Lathrop’s planning commissioners are finally getting a raise.
After years of paying planning commissioners – who have been busy in Lathrop in the recent past approving development projects and offering recommendations to the Lathrop City Council as the city grows – only $20 per meeting, the council unanimously agreed to give the appointed public servants an increase in their compensation.
The cost of the jump? An additional $20 every month.
For Lathrop City Councilman Paul Akinjo – one of only two members of the council that did not serve on the commission prior to their time on the council – the meager compensation put alongside the work that the commissioners do for the city deserved the attention, and by pulling it from the consent calendar Akinjo was able to make his point before supporting the move.
“I’m really glad that this item is on the agenda because it shows that our planning commissioners have been getting a huge stipend of $20,” Akinjo said in jest. “It’s eye-opening – we all know on the council that this appointment requires a lot of reading and knowledge that comes with it. I think that it’s past time that we move it to $40 because of the amount of time that goes into it.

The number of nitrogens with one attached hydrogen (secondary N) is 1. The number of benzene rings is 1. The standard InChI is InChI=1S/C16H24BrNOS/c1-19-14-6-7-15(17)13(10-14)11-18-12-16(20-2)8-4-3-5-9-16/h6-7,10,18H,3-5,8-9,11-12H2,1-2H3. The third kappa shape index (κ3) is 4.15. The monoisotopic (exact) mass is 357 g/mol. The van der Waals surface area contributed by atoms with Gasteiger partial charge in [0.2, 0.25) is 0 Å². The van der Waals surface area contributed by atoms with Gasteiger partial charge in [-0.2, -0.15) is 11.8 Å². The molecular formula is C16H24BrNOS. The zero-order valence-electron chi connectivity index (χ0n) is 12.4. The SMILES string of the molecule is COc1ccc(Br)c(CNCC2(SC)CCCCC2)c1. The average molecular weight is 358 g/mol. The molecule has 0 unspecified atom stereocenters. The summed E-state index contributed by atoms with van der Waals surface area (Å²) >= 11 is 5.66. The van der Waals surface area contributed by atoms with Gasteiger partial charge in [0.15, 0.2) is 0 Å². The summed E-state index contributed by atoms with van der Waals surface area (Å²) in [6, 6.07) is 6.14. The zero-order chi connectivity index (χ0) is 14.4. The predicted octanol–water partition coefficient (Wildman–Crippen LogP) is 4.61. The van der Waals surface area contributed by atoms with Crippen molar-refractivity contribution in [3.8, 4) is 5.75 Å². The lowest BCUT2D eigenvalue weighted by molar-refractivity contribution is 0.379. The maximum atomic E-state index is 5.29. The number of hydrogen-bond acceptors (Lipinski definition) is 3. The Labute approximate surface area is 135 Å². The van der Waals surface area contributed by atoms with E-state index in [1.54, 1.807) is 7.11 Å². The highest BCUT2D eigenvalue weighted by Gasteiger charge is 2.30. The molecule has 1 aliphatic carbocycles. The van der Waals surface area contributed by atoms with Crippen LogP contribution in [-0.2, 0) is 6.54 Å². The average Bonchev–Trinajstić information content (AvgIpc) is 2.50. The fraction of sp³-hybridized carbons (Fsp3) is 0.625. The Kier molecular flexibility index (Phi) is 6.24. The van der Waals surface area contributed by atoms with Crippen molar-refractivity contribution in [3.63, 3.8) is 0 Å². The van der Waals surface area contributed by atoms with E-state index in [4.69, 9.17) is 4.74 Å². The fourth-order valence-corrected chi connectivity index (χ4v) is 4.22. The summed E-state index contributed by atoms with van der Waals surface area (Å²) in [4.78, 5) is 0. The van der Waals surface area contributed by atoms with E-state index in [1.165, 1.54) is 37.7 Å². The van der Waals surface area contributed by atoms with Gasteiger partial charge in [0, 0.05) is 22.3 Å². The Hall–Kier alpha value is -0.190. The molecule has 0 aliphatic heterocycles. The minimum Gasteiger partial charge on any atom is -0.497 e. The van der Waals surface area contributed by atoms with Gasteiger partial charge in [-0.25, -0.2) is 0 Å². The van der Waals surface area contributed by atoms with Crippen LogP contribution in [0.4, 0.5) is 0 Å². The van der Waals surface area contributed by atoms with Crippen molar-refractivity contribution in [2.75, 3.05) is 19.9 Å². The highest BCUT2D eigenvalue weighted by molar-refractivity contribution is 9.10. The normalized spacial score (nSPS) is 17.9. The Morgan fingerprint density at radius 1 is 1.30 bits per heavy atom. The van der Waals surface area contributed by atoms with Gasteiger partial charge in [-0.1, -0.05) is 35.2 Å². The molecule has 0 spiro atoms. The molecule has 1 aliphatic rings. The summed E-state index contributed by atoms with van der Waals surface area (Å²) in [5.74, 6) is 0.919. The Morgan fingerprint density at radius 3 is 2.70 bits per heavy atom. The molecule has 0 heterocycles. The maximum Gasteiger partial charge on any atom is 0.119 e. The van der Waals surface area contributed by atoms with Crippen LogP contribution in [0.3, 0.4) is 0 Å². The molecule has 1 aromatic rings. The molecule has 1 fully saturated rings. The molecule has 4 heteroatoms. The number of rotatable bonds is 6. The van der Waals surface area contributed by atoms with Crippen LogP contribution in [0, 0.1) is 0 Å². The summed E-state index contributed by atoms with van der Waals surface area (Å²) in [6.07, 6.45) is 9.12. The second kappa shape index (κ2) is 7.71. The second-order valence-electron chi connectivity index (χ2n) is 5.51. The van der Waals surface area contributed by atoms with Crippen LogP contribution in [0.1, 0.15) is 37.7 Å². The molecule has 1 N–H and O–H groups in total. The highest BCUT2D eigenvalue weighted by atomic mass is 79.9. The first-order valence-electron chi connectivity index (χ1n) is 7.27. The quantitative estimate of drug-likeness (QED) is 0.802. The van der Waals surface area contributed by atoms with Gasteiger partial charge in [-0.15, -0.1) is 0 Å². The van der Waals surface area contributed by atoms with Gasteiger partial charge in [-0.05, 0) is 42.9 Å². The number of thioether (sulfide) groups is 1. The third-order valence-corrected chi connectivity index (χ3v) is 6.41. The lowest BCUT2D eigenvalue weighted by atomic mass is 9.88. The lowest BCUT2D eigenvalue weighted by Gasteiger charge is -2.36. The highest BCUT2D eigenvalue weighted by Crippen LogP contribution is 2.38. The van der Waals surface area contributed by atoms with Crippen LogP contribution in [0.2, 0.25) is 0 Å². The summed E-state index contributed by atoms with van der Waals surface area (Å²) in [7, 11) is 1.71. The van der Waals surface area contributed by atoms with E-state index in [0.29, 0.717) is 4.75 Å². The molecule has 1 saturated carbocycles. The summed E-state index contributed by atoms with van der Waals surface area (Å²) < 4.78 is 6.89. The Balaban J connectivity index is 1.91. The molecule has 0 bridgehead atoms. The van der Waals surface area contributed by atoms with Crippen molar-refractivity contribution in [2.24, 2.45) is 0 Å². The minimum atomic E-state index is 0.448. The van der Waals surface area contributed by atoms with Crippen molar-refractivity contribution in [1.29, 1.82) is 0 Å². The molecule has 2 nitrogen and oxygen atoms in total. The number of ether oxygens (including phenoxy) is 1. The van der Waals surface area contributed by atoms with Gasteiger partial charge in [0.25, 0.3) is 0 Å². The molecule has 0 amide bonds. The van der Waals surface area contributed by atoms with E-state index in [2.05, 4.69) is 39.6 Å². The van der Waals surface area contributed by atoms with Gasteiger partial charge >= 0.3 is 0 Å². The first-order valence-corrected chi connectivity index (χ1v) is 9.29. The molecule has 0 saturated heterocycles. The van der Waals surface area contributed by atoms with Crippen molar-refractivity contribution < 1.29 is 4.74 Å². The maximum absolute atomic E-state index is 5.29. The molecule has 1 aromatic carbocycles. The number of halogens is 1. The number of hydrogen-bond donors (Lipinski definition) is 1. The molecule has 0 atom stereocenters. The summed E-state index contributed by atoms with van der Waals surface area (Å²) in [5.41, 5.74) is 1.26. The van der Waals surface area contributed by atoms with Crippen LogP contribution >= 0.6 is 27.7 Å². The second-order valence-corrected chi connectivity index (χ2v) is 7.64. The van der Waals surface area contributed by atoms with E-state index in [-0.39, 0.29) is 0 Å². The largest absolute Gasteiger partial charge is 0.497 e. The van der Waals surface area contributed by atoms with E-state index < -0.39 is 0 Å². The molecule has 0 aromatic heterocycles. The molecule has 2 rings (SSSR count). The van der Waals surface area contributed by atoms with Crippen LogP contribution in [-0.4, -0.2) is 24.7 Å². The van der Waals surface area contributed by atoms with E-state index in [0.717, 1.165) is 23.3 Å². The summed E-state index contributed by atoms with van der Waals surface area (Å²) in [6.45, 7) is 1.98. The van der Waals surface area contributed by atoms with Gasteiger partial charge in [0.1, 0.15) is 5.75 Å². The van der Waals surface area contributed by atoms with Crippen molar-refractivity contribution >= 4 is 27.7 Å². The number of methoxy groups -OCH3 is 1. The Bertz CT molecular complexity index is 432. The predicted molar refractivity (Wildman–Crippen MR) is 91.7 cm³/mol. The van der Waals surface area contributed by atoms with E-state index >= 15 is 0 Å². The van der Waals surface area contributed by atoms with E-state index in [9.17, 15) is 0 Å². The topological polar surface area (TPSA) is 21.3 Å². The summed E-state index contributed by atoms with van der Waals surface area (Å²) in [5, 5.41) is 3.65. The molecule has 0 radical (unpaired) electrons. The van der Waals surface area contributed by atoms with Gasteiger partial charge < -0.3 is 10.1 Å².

“It’s not a massive compensation, but you can’t even fill your gas tank up here and yet they come and spend all of these hours.”
Even with the increase, however, Lathrop’s planning commissioners are still below the average of the communities that were surveyed before the council made their decision.
Currently Manteca provides its planning commissioners $40 per meeting, but they meet twice a month. Elk Grove provides $38 per meeting for $75 every month, while Tracy and Turlock each offer $50-a-month for the position.
And the compensation in the valley pales in comparison to that of communities in the East Bay that were surveyed. Brentwood compensates its planning commissioners with $200 a month, while Livermore provides $535 for serving – or $6,200 every year for each commissioner.
Because the council previously adopted a budget that already allocated for the raise, the $3,600 annual increase did not require any additional council action to fund.
The idea was something that city staff also supported.
“Staff finds an increase in warranted given the Planning Commissioners’ importance in the city’s development review process, and as an advisory and recommending body to the City Council,” staff wrote in their report to the council. “Staff further finds the amount of $40 per meeting is respectful of the Planning Commissioner’s willingness to commit the time necessary to perform their assigned duties that includes more than the time spent at the dais during meetings.”
To contact reporter Jason Campbell email email@example.com or call 209.249.3544.